2016 Certificate: 15

Synopsis

Already an 'A' student when it comes to angst and alienation, teenager Nadine (Hailee Steinfeld) considers it the ultimate emotional blow when her best - and only - friend (Haley Lu Richardson) starts dating her ultra-popular brother (Blake Jenner). Feeling alone and betrayed, Nadine is left to chart her own course through the torrid seas of adolescence. Unfortunately, she's not the best navigator... Teacher Woody Harrelson offers sardonic support in a coming-of-age comedy with plenty of attitude and a bittersweet tang.

Director

  • Kelly Fremon Craig

Cast

  • Hailee Steinfeld

  • Woody Harrelson

  • Kyra Sedgwick

  • Haley Lu Richardson

  • Blake Jenner

  • Hayden Szeto

  • Alexander Calvert

Review

Hailee Steinfeld goes from ​Barely Lethal to barely tolerable in a rite-of-passage bitchfest that would love to rub shoulders with Mean Girls, Heathers, Easy A and Juno, but feels more like squeezing spots with Harry Enfield's teenager Kevin.

Putting the pain in growing pains, Steinfeld plays Nadine, a self-centred teenage mopebag who's, like, all angry at the world because her dad died and her big brother Darian (Jenner) is, like, cool and popular... Whereas she's an antisocial smart-aleck with one friend, Krista (Richardson), whom she's frankly lucky to have.

The fact that Krista and Darian are sweet and likeable, and obviously made for each other means nothing to Nadine, who takes it as an act of treason when they inevitably get together.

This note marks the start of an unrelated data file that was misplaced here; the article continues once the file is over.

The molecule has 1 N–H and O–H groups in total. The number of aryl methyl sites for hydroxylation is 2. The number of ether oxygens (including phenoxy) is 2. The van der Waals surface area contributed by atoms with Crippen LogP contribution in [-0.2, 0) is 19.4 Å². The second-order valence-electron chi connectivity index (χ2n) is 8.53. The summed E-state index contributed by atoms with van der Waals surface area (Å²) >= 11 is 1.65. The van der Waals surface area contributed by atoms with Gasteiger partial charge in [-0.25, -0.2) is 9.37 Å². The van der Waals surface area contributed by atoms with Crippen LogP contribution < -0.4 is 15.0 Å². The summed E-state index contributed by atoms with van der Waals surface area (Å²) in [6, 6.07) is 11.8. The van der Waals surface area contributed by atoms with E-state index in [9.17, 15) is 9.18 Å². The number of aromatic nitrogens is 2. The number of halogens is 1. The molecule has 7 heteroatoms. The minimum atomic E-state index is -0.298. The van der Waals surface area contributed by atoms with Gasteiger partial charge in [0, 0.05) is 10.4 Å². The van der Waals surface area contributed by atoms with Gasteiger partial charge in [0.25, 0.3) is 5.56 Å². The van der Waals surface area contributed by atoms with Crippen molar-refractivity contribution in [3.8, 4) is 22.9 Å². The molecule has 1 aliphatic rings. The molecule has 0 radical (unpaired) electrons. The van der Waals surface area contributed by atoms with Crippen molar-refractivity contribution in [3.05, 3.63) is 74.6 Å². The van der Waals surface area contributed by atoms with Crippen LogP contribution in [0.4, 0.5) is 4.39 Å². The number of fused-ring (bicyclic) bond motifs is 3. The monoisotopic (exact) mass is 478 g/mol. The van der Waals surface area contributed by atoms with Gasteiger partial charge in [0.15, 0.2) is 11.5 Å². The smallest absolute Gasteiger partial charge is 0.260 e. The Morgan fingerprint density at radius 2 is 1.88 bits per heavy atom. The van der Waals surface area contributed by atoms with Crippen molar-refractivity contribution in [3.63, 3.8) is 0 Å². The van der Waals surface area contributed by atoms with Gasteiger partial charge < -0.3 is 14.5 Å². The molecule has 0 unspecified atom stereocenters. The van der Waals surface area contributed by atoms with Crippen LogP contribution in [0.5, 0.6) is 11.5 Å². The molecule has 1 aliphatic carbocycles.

Nadine thus takes her revenge. By being ludicrously unreasonable to everyone. Not only to the blameless couple, but also her flaky mother (Kyra Sedgwick) and the only person who'll give her the time of day - because it's his job - her world-weary teacher Mr Bruner (Harrelson).

Of course we've all been there - not being able to decide whose pool to swim in, how many expensive outfits to cast aside before a big date, which of the family's luxury cars to drive off in during a tantrum... Life is so unfair.

So, teenagers are fickle. Who knew? To be fair, first-time writer-director Kelly Fremon Craig doesn't sugarcoat the adolescent condition. Unfortunately - if somehow appropriately - her film is a lot less insightful and a great deal more disingenuous than it would have you believe.

Take Nadine. On the one hand, she's clearly a good-looking girl with a ready line in locker-room banter and droll wit, and plenty to say to anyone who'll listen.

On the other, we're supposed to view her as a chronic wallflower with no confidence or social skills. Someone even likens her to Danny DeVito in Twins. Fact is, the only ugly thing about her is her raging self-pity.

What's even stranger is that Fremon Craig gives Nadine absolutely no hidden depths. Where most of the other characters do something to please or surprise, Nadine is simply struck with a terminal inability to get over herself.

As a result, the film doesn't present the edge of seventeen so much as its annoyingly grating surface.

Elliott Noble